6) One of the most formative creative pursuits of my life has been translation. At Oberlin College I translated poetry from around 15 different languages (using trans-literations). My very first publication was a translation of a ‘creative non fiction’ essay by Miroslav Holub, Shed Blood, which was later collected into a book (The Dimension of the Present Moment, now out of print). Translation seems to speak directly to the intangible, the bit before words, beyond words…and I find that fascinating. It has made me acutely aware of the creative transformation of coming to the page: you may think you know what you want to write in your head, but the page, the process, changes all of that. The process of translation is like high-intensity editing of your own work: you wait for it to dawn on you, to talk to you in your own language. I love it, and everytime I think of it, I miss it.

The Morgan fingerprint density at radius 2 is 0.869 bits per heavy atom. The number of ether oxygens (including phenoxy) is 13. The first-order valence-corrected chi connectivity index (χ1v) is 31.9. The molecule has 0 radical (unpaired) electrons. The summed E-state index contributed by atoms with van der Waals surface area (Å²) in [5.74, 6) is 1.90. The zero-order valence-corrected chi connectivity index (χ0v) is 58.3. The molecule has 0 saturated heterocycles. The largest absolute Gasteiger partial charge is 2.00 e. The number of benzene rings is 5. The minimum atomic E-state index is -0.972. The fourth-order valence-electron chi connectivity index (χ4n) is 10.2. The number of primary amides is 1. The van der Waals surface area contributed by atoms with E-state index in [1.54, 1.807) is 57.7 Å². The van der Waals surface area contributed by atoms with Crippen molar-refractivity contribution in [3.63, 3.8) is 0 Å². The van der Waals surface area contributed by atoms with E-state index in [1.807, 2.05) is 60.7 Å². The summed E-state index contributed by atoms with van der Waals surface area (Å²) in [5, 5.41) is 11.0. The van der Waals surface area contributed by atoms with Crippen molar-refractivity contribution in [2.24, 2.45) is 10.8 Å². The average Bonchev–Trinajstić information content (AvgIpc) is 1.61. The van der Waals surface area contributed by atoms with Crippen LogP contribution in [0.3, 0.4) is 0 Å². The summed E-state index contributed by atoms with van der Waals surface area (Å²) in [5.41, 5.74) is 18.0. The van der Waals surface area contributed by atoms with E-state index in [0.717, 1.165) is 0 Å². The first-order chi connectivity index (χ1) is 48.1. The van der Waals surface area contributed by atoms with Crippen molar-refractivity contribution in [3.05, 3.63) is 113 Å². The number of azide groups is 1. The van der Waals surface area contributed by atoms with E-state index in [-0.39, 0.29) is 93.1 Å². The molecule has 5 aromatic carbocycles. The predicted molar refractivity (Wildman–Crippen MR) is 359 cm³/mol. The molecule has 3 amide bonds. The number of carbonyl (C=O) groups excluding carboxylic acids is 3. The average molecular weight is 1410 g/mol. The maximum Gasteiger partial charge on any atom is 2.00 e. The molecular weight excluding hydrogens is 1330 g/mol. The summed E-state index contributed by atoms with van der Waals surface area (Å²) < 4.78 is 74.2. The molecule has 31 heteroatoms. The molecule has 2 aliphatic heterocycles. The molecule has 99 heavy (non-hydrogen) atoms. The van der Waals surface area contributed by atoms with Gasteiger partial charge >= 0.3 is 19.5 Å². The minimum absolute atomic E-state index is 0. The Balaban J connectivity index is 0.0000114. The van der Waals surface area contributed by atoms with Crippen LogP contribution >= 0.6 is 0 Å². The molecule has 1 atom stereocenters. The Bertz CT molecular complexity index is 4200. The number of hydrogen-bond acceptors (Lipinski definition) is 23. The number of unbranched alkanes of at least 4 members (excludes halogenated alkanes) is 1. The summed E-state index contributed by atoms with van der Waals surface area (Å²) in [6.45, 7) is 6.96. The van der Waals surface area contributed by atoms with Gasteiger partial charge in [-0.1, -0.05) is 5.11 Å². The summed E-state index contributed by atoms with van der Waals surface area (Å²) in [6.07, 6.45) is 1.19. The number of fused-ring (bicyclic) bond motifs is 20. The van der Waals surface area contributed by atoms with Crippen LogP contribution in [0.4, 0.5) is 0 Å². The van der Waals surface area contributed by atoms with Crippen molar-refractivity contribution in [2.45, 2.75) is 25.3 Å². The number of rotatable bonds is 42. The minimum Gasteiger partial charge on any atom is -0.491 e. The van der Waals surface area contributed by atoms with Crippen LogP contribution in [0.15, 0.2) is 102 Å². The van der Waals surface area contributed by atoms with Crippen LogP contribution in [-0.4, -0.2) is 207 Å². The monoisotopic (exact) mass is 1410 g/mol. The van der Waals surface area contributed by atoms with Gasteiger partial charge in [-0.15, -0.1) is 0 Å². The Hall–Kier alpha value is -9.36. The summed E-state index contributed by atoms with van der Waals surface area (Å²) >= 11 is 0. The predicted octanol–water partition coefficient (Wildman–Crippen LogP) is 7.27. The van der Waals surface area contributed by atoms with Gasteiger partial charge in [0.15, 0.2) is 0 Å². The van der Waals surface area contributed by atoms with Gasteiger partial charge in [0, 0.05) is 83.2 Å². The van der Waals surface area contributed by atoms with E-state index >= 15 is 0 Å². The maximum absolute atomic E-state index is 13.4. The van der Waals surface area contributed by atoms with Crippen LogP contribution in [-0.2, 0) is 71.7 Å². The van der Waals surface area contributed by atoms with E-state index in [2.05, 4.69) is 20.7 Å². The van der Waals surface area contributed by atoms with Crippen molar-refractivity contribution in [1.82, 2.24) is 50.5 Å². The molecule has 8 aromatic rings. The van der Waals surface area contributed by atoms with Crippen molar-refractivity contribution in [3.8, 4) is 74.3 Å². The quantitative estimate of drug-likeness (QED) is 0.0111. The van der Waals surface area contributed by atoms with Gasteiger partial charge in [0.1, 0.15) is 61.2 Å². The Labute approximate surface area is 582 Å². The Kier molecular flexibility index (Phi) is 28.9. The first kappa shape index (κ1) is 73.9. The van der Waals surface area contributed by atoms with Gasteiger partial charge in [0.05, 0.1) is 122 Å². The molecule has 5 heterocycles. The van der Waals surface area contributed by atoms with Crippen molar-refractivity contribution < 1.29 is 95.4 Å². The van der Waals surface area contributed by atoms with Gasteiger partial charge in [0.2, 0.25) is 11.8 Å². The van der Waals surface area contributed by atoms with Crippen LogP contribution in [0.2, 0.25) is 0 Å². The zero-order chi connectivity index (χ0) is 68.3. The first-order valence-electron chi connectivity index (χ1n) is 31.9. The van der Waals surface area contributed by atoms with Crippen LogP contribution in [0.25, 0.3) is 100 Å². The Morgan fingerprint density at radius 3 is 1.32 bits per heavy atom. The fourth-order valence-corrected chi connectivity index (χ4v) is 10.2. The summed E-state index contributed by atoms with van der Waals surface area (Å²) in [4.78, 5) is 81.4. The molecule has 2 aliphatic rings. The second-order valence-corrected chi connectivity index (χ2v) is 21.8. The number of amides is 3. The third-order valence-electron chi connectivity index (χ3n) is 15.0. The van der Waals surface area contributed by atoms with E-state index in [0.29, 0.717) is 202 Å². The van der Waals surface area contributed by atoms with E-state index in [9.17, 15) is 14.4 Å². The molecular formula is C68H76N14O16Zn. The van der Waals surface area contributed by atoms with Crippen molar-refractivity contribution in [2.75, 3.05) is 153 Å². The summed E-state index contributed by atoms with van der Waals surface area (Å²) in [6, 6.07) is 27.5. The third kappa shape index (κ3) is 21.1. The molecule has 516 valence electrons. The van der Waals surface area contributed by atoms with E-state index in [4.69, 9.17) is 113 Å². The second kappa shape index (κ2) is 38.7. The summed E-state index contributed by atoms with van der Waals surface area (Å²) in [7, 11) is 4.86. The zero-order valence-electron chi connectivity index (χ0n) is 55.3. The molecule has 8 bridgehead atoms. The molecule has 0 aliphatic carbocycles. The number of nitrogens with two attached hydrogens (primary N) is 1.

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Now it falls to me to pass the baton, along with the rules:

Link to the person that tagged you – i.e. me.

Post the rules on your blog.

Write six random things about you in a blog post.

Tag six people in your post.

Let each person know they are tagged by leaving a comment on their blog.

Let the tagger know your entry is up.

So now I tag… Caroline, George, Danny and Alis.